Why Your Gravy Tastes Burnt, And How To Fix It

So you've made a delicious roast, and you're about to make your gravy with all those lovely bits of meat, crispy skin, and juices that have caramelized in the pan. But what to do if they've charred a little too much? If you go ahead and make your gravy, what will the outcome be? Chances are it will taste burnt, and when you've gone to lots of effort to make the perfect meal, you don't want burnt gravy to spoil your painstakingly prepared food. Thankfully, Zest has some suggestions, when it comes to fixing it.

One tip is to add peanut butter. This sounds a little out there, but Zest explains that adding just a little at a time while tasting the gravy can mask the burnt flavor. Another tip is to add a raw potato to the gravy, it should absorb any bitterness and leave it tasting less burnt. One other way is to use sugar to counteract the bitterness that burnt gravy gives off. But, what to do if your gravy tastes so burnt that none of these suggestions will work?

Make a new batch of gravy

If you've really burnt your gravy to the point where it can't be salvaged then your only option may be to make a new batch altogether. Luckily if you're making a thanksgiving meal, turkeys usually come with a pack of innards called giblets, made up of the heart, liver, and neck of the bird. Copas, a company that sells turkeys, states that giblets are perfect to use when making a tasty gravy.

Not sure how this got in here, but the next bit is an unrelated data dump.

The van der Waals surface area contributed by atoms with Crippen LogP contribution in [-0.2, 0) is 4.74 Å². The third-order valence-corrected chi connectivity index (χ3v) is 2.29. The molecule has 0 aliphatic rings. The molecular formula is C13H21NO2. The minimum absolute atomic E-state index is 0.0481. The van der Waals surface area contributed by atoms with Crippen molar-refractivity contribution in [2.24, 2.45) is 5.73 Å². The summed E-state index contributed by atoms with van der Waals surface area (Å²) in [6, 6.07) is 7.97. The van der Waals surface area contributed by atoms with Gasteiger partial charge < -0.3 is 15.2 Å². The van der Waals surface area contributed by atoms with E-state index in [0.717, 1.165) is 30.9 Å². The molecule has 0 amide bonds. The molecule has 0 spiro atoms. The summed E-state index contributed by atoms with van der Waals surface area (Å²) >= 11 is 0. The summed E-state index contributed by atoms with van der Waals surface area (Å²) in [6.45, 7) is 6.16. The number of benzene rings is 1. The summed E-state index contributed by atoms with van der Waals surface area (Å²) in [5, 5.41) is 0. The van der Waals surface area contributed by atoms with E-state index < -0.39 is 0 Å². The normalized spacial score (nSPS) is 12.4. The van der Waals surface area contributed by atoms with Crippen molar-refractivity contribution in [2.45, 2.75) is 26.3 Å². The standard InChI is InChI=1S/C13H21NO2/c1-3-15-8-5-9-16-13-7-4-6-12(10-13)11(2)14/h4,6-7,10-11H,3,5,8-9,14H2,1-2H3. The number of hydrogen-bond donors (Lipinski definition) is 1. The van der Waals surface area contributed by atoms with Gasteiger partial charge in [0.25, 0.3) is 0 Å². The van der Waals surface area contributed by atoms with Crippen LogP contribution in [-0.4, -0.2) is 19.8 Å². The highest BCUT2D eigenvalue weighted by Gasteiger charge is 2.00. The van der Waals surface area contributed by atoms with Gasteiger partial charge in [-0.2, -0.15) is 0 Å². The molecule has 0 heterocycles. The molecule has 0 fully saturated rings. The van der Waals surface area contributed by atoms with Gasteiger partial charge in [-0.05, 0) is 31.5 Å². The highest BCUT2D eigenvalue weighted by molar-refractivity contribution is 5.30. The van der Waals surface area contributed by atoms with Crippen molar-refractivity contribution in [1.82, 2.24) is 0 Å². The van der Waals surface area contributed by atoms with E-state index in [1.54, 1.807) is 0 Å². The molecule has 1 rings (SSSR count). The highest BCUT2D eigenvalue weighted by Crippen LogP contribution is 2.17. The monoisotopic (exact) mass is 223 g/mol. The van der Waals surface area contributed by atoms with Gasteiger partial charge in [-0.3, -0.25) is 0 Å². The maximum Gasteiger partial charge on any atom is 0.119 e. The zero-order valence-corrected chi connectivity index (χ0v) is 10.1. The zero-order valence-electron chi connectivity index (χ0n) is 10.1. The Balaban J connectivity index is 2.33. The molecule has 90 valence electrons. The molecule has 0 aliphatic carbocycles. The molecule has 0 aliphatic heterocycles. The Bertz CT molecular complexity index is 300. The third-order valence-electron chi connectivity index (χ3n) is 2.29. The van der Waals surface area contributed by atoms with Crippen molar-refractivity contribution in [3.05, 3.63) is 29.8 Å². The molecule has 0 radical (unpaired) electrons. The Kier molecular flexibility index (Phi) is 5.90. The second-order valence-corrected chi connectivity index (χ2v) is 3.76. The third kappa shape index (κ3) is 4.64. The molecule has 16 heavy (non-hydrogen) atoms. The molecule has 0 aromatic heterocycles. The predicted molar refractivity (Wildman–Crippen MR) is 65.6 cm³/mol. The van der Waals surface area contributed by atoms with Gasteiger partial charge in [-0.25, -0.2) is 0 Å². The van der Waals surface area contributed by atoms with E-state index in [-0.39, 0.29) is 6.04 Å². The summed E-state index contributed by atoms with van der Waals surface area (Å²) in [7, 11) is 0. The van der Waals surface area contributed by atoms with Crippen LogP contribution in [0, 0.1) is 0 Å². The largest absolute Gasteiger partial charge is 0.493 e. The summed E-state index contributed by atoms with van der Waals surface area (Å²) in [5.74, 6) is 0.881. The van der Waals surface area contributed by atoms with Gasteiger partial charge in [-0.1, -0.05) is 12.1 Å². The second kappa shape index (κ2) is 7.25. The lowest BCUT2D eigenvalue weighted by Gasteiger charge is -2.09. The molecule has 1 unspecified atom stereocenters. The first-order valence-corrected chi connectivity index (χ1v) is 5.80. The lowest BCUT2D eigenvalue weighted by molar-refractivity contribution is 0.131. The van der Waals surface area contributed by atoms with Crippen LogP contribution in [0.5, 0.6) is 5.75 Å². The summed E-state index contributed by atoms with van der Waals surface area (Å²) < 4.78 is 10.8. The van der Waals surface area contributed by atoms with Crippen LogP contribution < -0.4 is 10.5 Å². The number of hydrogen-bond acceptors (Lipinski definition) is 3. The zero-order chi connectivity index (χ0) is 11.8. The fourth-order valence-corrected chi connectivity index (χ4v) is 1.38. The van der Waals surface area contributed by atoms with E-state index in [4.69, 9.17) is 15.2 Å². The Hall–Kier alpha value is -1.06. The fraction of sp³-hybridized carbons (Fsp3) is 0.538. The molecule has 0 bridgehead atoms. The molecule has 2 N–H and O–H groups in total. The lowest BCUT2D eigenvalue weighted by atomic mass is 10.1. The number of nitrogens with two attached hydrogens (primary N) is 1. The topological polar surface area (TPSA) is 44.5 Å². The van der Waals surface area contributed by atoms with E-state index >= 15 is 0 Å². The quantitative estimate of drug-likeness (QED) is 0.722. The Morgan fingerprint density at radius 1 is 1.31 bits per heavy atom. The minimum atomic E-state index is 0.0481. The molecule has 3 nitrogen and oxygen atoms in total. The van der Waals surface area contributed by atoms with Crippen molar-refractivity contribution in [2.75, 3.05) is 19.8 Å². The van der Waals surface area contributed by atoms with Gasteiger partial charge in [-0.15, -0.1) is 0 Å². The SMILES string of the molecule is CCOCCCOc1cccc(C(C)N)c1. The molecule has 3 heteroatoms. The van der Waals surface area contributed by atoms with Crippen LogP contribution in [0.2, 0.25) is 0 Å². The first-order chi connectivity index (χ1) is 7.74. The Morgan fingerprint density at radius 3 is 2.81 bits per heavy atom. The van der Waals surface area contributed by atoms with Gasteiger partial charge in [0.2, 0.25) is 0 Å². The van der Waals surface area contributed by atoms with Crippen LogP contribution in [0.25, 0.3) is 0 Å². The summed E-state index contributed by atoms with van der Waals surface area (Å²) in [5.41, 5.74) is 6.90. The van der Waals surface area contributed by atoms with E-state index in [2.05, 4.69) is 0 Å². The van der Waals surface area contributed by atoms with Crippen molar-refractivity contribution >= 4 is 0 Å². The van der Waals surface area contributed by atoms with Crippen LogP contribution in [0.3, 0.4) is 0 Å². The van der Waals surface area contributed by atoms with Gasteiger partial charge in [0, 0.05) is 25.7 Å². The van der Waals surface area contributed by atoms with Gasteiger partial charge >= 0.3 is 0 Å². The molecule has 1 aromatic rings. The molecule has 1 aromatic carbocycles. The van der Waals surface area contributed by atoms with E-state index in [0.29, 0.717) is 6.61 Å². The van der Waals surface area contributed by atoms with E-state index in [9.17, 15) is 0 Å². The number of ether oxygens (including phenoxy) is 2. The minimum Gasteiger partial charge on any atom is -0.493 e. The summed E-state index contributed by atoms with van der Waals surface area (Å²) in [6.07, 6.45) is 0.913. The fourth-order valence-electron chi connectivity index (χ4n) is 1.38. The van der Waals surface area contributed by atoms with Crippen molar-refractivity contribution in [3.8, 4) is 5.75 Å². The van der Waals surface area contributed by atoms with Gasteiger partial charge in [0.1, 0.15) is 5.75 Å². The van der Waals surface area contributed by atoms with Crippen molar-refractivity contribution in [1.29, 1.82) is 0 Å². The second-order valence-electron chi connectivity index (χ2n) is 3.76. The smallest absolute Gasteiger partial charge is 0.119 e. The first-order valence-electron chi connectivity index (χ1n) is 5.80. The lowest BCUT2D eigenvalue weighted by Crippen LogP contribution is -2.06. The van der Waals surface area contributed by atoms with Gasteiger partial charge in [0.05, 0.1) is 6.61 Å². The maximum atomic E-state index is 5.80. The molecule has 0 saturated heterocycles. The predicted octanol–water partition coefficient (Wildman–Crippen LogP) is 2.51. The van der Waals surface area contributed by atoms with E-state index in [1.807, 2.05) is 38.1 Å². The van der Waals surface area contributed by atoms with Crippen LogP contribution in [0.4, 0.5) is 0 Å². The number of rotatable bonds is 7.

Fry the giblets with some diced vegetables such as carrot, celery, and onion, then you can add these to stock to simmer until you have a flavorful gravy. Another way, according to Uncle Jerry's Kitchen, is to use beef tallow, or any fat rendered down from roasting meat – so goose fat would work well for turkey gravy. Use the fat in the same way you would use the meat juices by melting it down in some stock and thickening it however you would normally. If it seems lacking in flavor a little you could try combining both of these methods to get a real flavor punch.